A wing-shaped horizontal bar at the front bumper, which incorporates the LED daytime running lights, gives the car a unique style and provides a visual reference for the car’s wide track. Its looks are further enhanced by a silver skid plate and two-tone bumper.
At the rear, the Tucson’s personality is reinforced by strong horizontal lines flowing from the wheel arches. The LED combination lights and reflectors are stretched to the body edges to further underline the bold proportions, with the rear skid plate and twin exhaust outlet (in the 2.0 Elite derivative) adding a sporty touch.
The Tucson 1.7 Executive Diesel (manual) has 17-inch alloy wheels, while the Tucson 2.0 Elite (automatic) runs on 18-inch alloy wheels.
Refined interior combines elegance with ergonomics
The Hyundai interior design team’s objective was to ensure that potential buyers will be instinctively impressed by the cabin’s space and the attention paid to the smallest details.
Inside, soft-touch, high-quality materials are used across the cabin surfaces, creating a refined cabin ambience. The new horizontal layout of the centre console conveys the car’s elegance while increasing the feeling of roominess.
Sophisticated exterior and interior colour palette
The Tucson is offered with a range of ten exterior colours, comprising one solid (Polar White), four metallics (Platinum Silver, Ara Blue, White Sand and Milky Tea) and five pearl colours (Ash Blue, Ultimate Red, Phantom Black, Micron and Pepper Grey).
Both turbodiesel derivatives come with the Oceanids Black interior package, including leather seats and a leather-covered multifunction steering wheel.
COMFORT AND CONVENIENCE
A number of clever convenience and connectivity features add refinement to the cabin and enhance the onboard experience.
Front seats feature long seat cushions and come with electric power adjustment for the driver and front passenger in the Elite derivatives and two-way electric powered lumbar support for the driver’s seat.
Generous space from efficient packaging
The new Tucson is built on a completely new platform that offers generous interior dimensions. There is an excellent exterior-to-interior dimension ratio, continuing the Hyundai tradition for highly efficient packaging.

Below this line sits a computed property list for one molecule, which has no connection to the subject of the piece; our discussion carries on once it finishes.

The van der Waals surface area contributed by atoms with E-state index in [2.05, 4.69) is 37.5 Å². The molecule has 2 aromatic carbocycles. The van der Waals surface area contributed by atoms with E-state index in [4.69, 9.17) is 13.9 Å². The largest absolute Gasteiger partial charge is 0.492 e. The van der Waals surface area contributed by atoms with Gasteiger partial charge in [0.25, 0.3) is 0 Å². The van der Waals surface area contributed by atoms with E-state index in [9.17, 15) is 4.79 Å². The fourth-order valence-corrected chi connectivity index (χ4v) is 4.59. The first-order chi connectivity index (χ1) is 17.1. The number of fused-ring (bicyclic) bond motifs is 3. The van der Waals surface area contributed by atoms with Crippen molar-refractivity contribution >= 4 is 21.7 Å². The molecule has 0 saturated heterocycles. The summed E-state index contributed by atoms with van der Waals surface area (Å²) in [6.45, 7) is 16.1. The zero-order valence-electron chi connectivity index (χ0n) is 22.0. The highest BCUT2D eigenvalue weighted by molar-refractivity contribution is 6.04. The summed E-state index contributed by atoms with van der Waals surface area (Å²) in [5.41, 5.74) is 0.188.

With all seats upright, the roomy luggage area is 1 030 mm wide, 889 mm deep and 806 mm tall, delivering up to a substantial 513 litres of capacity. This can be increased to a maximum of 1 503 litres with the rear seats folded. Practicality is boosted by a lower trunk-sill height, two-level trunk floor and a stowable cargo cover.
Convenience and connectivity features tailored to customer needs
The interior has been ergonomically designed for intuitive operation. The instrument cluster has been positioned towards the windscreen for excellent visibility and minimum distraction. The A-pillar has been engineered to reduce the blind-spot width by 6 mm compared to the previous model, with visibility from the lower side window increased by 37 mm. In the Elite derivative, a panoramic sunroof adds to the airy feel, providing 30% wider opening than before.
Both turbodiesels have an electric adjustment for the driver and front passenger seats; a dual zone automatic climate control system; air vents for rear passengers; glove box cooling; cruise control with buttons on the steering wheel; and a rearview camera with display in the rearview mirror.
The centre console of the Tucson features a sound system with Bluetooth connectivity that enables music to be streamed from a smartphone or iPod and connecting with a cell phone with the added comfort and safety feature of steering wheel operating buttons.
Both derivatives are fitted with a sound system with a 3,8-inch display screen as standard equipment. A new seamless DAB+ digital radio with six audio speakers is standard across the Tucson range. Further connectivity is provided through USB and AUX connections for iPod in the centre console, or music can be streamed through a Bluetooth connection.
A navigation and entertainment system, available as an R15 000 option, can be fitted to any of the Tucson derivatives. It includes a:
- 8-inch hi-resolution screen with wide angle viewing;
- 3D Navigation for Southern Africa;
- USB Mirror Link (view & control Android phone from the head
- HDMI connectivity (view iPhone screen on the head unit using HDMI adapter)
- Built-in DVD;
- Capacitive touch screen;
- 18 FM & 12 AM radio station pre-sets with RDS USB Mirror link;
- Built-in Bluetooth hands-free with phone book;
- Bluetooth music streaming with song name transmission;
- A USB port with iPod direct connect capabilities;
- iPod audio control;
- AUX input; and
- A 4 X 40 W MOS-FET power amplifier.
Comprehensive active safety package
The introduction of new technologies means the All-New Tucson is one of the most comprehensively equipped vehicles in its segment when it comes to safety features. The Tucson has scored a full set of five stars in the European New Car Assessment Programme (Euro NCAP) tests, with top ratings of 86% for adult occupant protection, and 85% for child occupant safety.
Blind Spot Detector (BSD)